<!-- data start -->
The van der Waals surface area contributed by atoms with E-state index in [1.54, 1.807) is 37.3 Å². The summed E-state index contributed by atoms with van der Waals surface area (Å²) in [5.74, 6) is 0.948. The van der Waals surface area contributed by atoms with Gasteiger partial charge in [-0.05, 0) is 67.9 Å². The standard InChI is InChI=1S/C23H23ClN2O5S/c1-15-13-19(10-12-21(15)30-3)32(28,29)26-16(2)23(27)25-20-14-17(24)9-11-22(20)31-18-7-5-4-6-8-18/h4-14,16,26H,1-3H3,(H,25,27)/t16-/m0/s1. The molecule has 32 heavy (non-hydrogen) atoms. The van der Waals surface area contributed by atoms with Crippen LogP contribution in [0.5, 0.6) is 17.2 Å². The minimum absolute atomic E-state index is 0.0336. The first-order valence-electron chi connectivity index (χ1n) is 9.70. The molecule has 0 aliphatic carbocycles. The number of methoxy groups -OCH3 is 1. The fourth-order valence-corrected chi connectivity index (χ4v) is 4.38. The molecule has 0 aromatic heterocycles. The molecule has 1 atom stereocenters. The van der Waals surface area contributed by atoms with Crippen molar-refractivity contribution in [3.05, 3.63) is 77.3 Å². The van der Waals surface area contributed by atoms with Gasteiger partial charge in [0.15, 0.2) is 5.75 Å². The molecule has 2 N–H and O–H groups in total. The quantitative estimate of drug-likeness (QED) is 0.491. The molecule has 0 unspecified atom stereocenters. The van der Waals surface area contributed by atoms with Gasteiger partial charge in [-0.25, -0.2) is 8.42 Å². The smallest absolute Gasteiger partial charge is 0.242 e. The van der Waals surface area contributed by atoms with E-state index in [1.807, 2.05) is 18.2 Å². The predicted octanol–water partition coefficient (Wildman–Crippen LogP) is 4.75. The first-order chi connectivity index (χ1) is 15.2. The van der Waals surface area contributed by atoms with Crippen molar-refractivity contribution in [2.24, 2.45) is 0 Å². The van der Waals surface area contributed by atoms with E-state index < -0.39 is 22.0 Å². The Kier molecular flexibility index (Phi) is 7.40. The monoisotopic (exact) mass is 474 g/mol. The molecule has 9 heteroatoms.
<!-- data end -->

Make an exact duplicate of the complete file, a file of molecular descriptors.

The van der Waals surface area contributed by atoms with E-state index in [1.54, 1.807) is 37.3 Å². The summed E-state index contributed by atoms with van der Waals surface area (Å²) in [5.74, 6) is 0.948. The van der Waals surface area contributed by atoms with Gasteiger partial charge in [-0.05, 0) is 67.9 Å². The standard InChI is InChI=1S/C23H23ClN2O5S/c1-15-13-19(10-12-21(15)30-3)32(28,29)26-16(2)23(27)25-20-14-17(24)9-11-22(20)31-18-7-5-4-6-8-18/h4-14,16,26H,1-3H3,(H,25,27)/t16-/m0/s1. The molecule has 32 heavy (non-hydrogen) atoms. The van der Waals surface area contributed by atoms with Crippen LogP contribution in [0.5, 0.6) is 17.2 Å². The minimum absolute atomic E-state index is 0.0336. The first-order valence-electron chi connectivity index (χ1n) is 9.70. The molecule has 0 aliphatic carbocycles. The number of methoxy groups -OCH3 is 1. The fourth-order valence-corrected chi connectivity index (χ4v) is 4.38. The molecule has 0 aromatic heterocycles. The molecule has 1 atom stereocenters. The van der Waals surface area contributed by atoms with Crippen molar-refractivity contribution in [3.05, 3.63) is 77.3 Å². The van der Waals surface area contributed by atoms with Gasteiger partial charge in [0.15, 0.2) is 5.75 Å². The molecule has 2 N–H and O–H groups in total. The quantitative estimate of drug-likeness (QED) is 0.491. The molecule has 0 unspecified atom stereocenters. The van der Waals surface area contributed by atoms with Gasteiger partial charge in [-0.25, -0.2) is 8.42 Å². The smallest absolute Gasteiger partial charge is 0.242 e. The van der Waals surface area contributed by atoms with E-state index in [1.807, 2.05) is 18.2 Å². The predicted octanol–water partition coefficient (Wildman–Crippen LogP) is 4.75. The first-order chi connectivity index (χ1) is 15.2. The van der Waals surface area contributed by atoms with Crippen molar-refractivity contribution in [2.24, 2.45) is 0 Å². The van der Waals surface area contributed by atoms with E-state index < -0.39 is 22.0 Å². The Kier molecular flexibility index (Phi) is 7.40. The monoisotopic (exact) mass is 474 g/mol. The molecule has 9 heteroatoms.